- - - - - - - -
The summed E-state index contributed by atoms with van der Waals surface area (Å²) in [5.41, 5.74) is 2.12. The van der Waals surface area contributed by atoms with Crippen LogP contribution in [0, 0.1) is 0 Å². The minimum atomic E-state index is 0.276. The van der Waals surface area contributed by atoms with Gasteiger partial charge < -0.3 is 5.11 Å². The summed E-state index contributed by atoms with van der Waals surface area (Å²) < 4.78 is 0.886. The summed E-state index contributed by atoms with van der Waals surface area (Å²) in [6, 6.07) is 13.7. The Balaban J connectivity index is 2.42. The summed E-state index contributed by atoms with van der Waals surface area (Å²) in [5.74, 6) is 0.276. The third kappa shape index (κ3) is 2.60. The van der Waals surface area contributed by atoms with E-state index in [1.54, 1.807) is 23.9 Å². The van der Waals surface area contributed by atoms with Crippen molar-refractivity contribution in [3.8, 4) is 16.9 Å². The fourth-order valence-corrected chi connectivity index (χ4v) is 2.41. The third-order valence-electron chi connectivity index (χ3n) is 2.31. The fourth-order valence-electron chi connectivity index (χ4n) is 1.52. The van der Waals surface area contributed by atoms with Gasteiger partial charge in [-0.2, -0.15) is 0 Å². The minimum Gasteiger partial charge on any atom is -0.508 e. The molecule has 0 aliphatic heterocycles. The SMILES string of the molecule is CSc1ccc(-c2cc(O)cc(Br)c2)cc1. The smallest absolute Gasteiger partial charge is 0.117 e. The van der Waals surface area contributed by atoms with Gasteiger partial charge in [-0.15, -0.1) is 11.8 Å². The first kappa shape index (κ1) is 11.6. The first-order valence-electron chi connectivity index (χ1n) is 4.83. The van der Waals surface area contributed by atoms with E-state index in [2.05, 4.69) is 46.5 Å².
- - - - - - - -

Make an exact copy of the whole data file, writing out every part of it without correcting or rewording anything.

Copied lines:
The summed E-state index contributed by atoms with van der Waals surface area (Å²) in [5.41, 5.74) is 2.12. The van der Waals surface area contributed by atoms with Crippen LogP contribution in [0, 0.1) is 0 Å². The minimum atomic E-state index is 0.276. The van der Waals surface area contributed by atoms with Gasteiger partial charge < -0.3 is 5.11 Å². The summed E-state index contributed by atoms with van der Waals surface area (Å²) < 4.78 is 0.886. The summed E-state index contributed by atoms with van der Waals surface area (Å²) in [6, 6.07) is 13.7. The Balaban J connectivity index is 2.42. The summed E-state index contributed by atoms with van der Waals surface area (Å²) in [5.74, 6) is 0.276. The third kappa shape index (κ3) is 2.60. The van der Waals surface area contributed by atoms with E-state index in [1.54, 1.807) is 23.9 Å². The van der Waals surface area contributed by atoms with Crippen molar-refractivity contribution in [3.8, 4) is 16.9 Å². The fourth-order valence-corrected chi connectivity index (χ4v) is 2.41. The third-order valence-electron chi connectivity index (χ3n) is 2.31. The fourth-order valence-electron chi connectivity index (χ4n) is 1.52. The van der Waals surface area contributed by atoms with Gasteiger partial charge in [-0.2, -0.15) is 0 Å². The minimum Gasteiger partial charge on any atom is -0.508 e. The molecule has 0 aliphatic heterocycles. The SMILES string of the molecule is CSc1ccc(-c2cc(O)cc(Br)c2)cc1. The smallest absolute Gasteiger partial charge is 0.117 e. The van der Waals surface area contributed by atoms with Gasteiger partial charge in [-0.15, -0.1) is 11.8 Å². The first kappa shape index (κ1) is 11.6. The first-order valence-electron chi connectivity index (χ1n) is 4.83. The van der Waals surface area contributed by atoms with E-state index in [2.05, 4.69) is 46.5 Å².